Spring 2’s architecture – A single dependency cycle slipped in

Posted by & filed under Architecture, Dependency Management, Emergent Design, Structure, Structure101.

The Spring guys have let a single dependency cycle into their architecture. A very small flaw, but it’s a perfect example of why you need to check your code-base at different levels to keep it truly tangle-free. I did a quick analysis of the Spring Framework some time back and sure enough found their claims… Read more »

Tracking complexity debt

Posted by & filed under Architecture, Complexity, Dependency Management, Emergent Design, Structure, Structure101.

Un-monitored, the complexity of a code-base increases with its size. Jboss and Struts are perfect examples. However monitoring complexity helps you keep complexity debt under control, or even down to zero. If you publish the last couple of years worth of releases of your project to a Structure101 repository, you’ll probably see something like this… Read more »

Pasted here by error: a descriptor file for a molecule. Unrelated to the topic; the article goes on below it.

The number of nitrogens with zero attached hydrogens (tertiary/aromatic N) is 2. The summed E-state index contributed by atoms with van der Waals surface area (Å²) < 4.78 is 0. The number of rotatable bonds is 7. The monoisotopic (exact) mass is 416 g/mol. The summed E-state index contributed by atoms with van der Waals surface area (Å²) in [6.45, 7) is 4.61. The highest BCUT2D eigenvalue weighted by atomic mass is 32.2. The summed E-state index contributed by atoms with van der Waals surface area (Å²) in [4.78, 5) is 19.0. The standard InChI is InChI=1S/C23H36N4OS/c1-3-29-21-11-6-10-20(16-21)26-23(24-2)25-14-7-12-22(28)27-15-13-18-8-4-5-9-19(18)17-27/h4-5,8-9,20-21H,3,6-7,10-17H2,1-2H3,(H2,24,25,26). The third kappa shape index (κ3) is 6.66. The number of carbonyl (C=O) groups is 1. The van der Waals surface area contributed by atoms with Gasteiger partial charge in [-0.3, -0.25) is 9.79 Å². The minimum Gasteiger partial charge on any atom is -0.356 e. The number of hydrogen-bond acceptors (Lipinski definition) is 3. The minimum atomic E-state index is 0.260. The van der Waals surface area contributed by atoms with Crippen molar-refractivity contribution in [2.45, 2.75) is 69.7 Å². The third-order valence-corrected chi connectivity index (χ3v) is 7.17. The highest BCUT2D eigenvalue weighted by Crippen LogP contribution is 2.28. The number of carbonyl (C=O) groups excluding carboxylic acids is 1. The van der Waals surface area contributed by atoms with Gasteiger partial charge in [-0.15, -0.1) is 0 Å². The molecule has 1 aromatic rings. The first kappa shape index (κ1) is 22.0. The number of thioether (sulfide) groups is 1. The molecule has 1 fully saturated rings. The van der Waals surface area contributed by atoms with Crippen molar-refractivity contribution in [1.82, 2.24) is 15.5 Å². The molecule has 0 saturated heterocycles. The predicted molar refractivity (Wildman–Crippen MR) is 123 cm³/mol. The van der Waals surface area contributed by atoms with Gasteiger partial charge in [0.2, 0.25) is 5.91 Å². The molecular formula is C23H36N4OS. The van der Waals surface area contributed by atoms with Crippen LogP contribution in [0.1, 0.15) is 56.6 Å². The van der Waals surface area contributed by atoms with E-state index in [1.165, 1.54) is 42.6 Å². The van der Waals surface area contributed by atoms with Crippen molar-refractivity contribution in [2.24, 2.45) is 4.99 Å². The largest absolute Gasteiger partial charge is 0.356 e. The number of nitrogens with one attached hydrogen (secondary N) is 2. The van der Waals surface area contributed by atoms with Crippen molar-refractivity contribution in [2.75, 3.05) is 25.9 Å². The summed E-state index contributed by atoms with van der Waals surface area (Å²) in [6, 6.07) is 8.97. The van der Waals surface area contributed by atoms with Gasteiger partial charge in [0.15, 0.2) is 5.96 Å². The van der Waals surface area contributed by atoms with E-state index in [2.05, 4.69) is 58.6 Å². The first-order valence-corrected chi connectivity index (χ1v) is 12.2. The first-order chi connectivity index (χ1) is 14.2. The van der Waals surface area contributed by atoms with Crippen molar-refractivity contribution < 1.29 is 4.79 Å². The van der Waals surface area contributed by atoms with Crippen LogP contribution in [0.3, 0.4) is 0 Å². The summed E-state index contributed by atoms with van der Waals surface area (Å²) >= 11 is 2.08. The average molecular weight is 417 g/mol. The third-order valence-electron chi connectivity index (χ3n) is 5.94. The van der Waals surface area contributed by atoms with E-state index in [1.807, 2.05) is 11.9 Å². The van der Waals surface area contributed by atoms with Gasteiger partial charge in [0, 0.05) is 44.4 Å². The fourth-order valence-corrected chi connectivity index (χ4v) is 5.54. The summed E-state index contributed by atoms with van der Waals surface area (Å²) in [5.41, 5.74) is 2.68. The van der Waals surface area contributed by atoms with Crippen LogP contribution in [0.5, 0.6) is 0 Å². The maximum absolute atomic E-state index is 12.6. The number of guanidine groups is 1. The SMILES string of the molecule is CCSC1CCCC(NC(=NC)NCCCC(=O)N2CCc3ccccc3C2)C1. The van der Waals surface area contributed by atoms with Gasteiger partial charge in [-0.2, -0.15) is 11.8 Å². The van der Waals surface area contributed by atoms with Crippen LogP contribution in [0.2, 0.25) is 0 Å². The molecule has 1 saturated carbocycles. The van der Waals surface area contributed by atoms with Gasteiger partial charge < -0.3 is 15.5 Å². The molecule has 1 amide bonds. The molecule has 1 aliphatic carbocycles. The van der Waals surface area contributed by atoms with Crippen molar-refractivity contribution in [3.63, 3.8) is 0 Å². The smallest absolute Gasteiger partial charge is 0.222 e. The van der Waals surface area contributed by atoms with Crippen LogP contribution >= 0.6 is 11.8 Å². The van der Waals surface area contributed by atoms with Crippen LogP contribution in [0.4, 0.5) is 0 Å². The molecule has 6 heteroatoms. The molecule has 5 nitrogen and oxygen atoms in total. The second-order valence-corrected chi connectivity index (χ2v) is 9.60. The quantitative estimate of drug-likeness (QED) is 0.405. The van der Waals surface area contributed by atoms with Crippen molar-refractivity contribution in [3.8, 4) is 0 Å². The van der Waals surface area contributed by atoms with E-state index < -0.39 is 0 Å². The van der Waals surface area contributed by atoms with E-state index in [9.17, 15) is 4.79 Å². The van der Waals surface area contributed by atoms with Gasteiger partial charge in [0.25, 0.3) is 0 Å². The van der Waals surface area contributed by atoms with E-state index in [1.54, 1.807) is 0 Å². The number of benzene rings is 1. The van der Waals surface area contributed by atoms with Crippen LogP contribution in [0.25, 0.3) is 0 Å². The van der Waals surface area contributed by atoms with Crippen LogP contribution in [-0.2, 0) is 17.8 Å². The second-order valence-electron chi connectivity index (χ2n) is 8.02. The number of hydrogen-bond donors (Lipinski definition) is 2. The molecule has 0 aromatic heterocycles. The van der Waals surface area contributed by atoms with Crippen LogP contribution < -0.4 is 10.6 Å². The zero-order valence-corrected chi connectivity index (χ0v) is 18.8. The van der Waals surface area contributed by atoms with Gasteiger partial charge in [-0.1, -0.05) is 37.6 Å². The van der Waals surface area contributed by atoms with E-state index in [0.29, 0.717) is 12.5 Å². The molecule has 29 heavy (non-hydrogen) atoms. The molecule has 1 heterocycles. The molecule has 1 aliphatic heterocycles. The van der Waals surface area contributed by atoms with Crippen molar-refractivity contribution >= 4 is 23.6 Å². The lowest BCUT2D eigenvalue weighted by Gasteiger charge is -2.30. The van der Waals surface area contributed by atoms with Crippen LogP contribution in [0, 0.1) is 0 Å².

CAT-scan a code-base

Posted by & filed under Architecture, Complexity, Dependency Management, Emergent Design, Structure, Structure101.

Structure101 v2 goes beta today. With it you can walk through the code-base in slices from the class-level, to the package-level and up through the design levels, spotting tangles and seeing how far they have spread. This is a snag of the Slice perspective with the slice selector highlighted: You can now see dependency graphs… Read more »

Struts more twisted than Spring

Posted by & filed under Dependency Management.

The structure of Struts is characterized by a nasty dependency tangle that starts at the class-level and percolates up through the package and design-levels. Following my blog on Spring’s “almost perfect” structure, I thought I’d take a look at another open source project in a similar space to perhaps shed a light on common structural… Read more »

Too many dependencies to manage?

Posted by & filed under Dependency Management, Structure101.

Kirk Knoernschild (who has created an interesting utility called JarAnalyzer that identifies dependencies among jar files) questioned how it could be possible to manage all the dependencies at lower-than-jar (like package) levels – aren’t there just too many dependencies?  Nah… All dependencies, at any level, roll up from specific lines of code. And yes, if… Read more »